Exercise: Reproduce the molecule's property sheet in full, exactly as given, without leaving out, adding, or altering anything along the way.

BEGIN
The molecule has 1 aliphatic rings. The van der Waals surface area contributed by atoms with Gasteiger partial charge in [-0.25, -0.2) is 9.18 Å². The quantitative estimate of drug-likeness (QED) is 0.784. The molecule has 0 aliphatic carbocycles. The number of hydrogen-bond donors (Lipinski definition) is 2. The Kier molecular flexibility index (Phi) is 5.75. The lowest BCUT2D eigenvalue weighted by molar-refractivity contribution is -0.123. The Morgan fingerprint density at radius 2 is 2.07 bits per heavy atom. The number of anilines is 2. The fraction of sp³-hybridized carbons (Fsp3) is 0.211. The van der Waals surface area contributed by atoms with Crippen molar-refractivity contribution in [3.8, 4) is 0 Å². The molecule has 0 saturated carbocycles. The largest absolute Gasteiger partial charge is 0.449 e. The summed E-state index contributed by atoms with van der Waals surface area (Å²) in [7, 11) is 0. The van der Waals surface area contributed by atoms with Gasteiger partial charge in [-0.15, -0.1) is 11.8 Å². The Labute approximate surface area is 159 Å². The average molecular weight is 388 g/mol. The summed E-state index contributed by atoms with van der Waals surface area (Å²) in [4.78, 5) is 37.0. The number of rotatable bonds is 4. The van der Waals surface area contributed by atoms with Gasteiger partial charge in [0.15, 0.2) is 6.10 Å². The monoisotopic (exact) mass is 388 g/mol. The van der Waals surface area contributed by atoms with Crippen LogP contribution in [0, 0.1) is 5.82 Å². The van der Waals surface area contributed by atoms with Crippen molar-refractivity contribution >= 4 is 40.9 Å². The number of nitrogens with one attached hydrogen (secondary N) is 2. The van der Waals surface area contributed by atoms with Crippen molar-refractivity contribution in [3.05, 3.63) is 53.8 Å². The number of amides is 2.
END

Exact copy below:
The molecule has 1 aliphatic rings. The van der Waals surface area contributed by atoms with Gasteiger partial charge in [-0.25, -0.2) is 9.18 Å². The quantitative estimate of drug-likeness (QED) is 0.784. The molecule has 0 aliphatic carbocycles. The number of hydrogen-bond donors (Lipinski definition) is 2. The Kier molecular flexibility index (Phi) is 5.75. The lowest BCUT2D eigenvalue weighted by molar-refractivity contribution is -0.123. The Morgan fingerprint density at radius 2 is 2.07 bits per heavy atom. The number of anilines is 2. The fraction of sp³-hybridized carbons (Fsp3) is 0.211. The van der Waals surface area contributed by atoms with Crippen molar-refractivity contribution in [3.8, 4) is 0 Å². The molecule has 0 saturated carbocycles. The largest absolute Gasteiger partial charge is 0.449 e. The summed E-state index contributed by atoms with van der Waals surface area (Å²) in [7, 11) is 0. The van der Waals surface area contributed by atoms with Gasteiger partial charge in [-0.15, -0.1) is 11.8 Å². The Labute approximate surface area is 159 Å². The average molecular weight is 388 g/mol. The summed E-state index contributed by atoms with van der Waals surface area (Å²) in [4.78, 5) is 37.0. The number of rotatable bonds is 4. The van der Waals surface area contributed by atoms with Gasteiger partial charge in [0.15, 0.2) is 6.10 Å². The monoisotopic (exact) mass is 388 g/mol. The van der Waals surface area contributed by atoms with Crippen LogP contribution in [0, 0.1) is 5.82 Å². The van der Waals surface area contributed by atoms with Crippen molar-refractivity contribution >= 4 is 40.9 Å². The number of nitrogens with one attached hydrogen (secondary N) is 2. The van der Waals surface area contributed by atoms with Crippen molar-refractivity contribution in [3.05, 3.63) is 53.8 Å². The number of amides is 2.